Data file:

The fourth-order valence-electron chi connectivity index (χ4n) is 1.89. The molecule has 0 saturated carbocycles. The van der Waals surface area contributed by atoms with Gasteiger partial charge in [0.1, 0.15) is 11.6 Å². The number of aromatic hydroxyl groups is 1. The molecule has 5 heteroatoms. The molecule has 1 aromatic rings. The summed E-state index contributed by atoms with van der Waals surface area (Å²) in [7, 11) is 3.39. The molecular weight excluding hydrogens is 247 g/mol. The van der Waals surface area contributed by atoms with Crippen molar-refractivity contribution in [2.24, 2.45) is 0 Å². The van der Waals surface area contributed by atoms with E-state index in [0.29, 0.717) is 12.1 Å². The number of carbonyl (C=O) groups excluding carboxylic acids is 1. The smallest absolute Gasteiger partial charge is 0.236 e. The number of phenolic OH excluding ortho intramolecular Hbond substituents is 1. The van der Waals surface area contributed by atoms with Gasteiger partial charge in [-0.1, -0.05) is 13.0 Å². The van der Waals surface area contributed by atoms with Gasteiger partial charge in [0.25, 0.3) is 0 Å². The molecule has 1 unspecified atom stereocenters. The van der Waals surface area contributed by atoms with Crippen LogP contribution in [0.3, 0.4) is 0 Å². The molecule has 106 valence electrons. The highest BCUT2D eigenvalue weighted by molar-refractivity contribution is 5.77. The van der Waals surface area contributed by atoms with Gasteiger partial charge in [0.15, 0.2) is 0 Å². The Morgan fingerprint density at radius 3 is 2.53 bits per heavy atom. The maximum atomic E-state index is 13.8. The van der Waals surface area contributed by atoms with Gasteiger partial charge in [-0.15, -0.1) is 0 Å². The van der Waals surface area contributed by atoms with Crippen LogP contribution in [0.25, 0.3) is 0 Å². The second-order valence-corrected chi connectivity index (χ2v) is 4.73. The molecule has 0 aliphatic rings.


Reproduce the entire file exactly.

The fourth-order valence-electron chi connectivity index (χ4n) is 1.89. The molecule has 0 saturated carbocycles. The van der Waals surface area contributed by atoms with Gasteiger partial charge in [0.1, 0.15) is 11.6 Å². The number of aromatic hydroxyl groups is 1. The molecule has 5 heteroatoms. The molecule has 1 aromatic rings. The summed E-state index contributed by atoms with van der Waals surface area (Å²) in [7, 11) is 3.39. The molecular weight excluding hydrogens is 247 g/mol. The van der Waals surface area contributed by atoms with Crippen molar-refractivity contribution in [2.24, 2.45) is 0 Å². The van der Waals surface area contributed by atoms with E-state index in [0.29, 0.717) is 12.1 Å². The number of carbonyl (C=O) groups excluding carboxylic acids is 1. The smallest absolute Gasteiger partial charge is 0.236 e. The number of phenolic OH excluding ortho intramolecular Hbond substituents is 1. The van der Waals surface area contributed by atoms with Gasteiger partial charge in [-0.1, -0.05) is 13.0 Å². The van der Waals surface area contributed by atoms with Gasteiger partial charge in [0.25, 0.3) is 0 Å². The molecule has 1 unspecified atom stereocenters. The van der Waals surface area contributed by atoms with Crippen LogP contribution in [0.3, 0.4) is 0 Å². The molecule has 106 valence electrons. The highest BCUT2D eigenvalue weighted by molar-refractivity contribution is 5.77. The van der Waals surface area contributed by atoms with Gasteiger partial charge in [0.15, 0.2) is 0 Å². The Morgan fingerprint density at radius 3 is 2.53 bits per heavy atom. The maximum atomic E-state index is 13.8. The van der Waals surface area contributed by atoms with Gasteiger partial charge in [-0.15, -0.1) is 0 Å². The van der Waals surface area contributed by atoms with Crippen LogP contribution in [0.25, 0.3) is 0 Å². The second-order valence-corrected chi connectivity index (χ2v) is 4.73. The molecule has 0 aliphatic rings.